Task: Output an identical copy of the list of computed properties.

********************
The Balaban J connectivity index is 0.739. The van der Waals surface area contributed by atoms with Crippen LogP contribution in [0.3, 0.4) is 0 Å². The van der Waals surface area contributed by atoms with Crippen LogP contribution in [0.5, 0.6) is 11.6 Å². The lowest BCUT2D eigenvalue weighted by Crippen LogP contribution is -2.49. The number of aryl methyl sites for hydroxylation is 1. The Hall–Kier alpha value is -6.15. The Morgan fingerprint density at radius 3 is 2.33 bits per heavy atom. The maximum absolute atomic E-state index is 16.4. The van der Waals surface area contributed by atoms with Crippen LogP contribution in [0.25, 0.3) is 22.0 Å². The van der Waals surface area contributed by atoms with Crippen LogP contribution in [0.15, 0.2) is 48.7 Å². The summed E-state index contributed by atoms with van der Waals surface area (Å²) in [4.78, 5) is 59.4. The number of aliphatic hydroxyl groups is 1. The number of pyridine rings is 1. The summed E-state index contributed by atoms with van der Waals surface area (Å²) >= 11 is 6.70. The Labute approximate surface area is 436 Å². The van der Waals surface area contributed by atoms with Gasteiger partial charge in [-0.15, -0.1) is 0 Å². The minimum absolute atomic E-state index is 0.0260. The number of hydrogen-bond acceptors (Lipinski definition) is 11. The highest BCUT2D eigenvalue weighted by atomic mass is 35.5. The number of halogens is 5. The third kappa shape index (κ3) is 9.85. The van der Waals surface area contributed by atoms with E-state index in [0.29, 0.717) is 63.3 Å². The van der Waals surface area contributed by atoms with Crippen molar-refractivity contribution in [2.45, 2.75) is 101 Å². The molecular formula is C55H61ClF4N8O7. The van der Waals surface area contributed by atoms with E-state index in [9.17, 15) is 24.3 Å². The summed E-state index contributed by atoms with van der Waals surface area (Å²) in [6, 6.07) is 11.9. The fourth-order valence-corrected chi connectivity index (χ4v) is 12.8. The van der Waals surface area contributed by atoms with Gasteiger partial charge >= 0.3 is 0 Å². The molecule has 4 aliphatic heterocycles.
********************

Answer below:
The Balaban J connectivity index is 0.739. The van der Waals surface area contributed by atoms with Crippen LogP contribution in [0.3, 0.4) is 0 Å². The van der Waals surface area contributed by atoms with Crippen LogP contribution in [0.5, 0.6) is 11.6 Å². The lowest BCUT2D eigenvalue weighted by Crippen LogP contribution is -2.49. The number of aryl methyl sites for hydroxylation is 1. The Hall–Kier alpha value is -6.15. The Morgan fingerprint density at radius 3 is 2.33 bits per heavy atom. The maximum absolute atomic E-state index is 16.4. The van der Waals surface area contributed by atoms with Crippen LogP contribution in [0.25, 0.3) is 22.0 Å². The van der Waals surface area contributed by atoms with Crippen LogP contribution in [0.15, 0.2) is 48.7 Å². The summed E-state index contributed by atoms with van der Waals surface area (Å²) in [4.78, 5) is 59.4. The number of aliphatic hydroxyl groups is 1. The number of pyridine rings is 1. The summed E-state index contributed by atoms with van der Waals surface area (Å²) >= 11 is 6.70. The Labute approximate surface area is 436 Å². The van der Waals surface area contributed by atoms with Gasteiger partial charge in [-0.15, -0.1) is 0 Å². The minimum absolute atomic E-state index is 0.0260. The number of hydrogen-bond acceptors (Lipinski definition) is 11. The highest BCUT2D eigenvalue weighted by atomic mass is 35.5. The number of halogens is 5. The third kappa shape index (κ3) is 9.85. The van der Waals surface area contributed by atoms with E-state index in [0.29, 0.717) is 63.3 Å². The van der Waals surface area contributed by atoms with Crippen molar-refractivity contribution in [2.45, 2.75) is 101 Å². The molecular formula is C55H61ClF4N8O7. The van der Waals surface area contributed by atoms with E-state index in [9.17, 15) is 24.3 Å². The summed E-state index contributed by atoms with van der Waals surface area (Å²) in [6, 6.07) is 11.9. The fourth-order valence-corrected chi connectivity index (χ4v) is 12.8. The van der Waals surface area contributed by atoms with Gasteiger partial charge >= 0.3 is 0 Å². The molecule has 4 aliphatic heterocycles.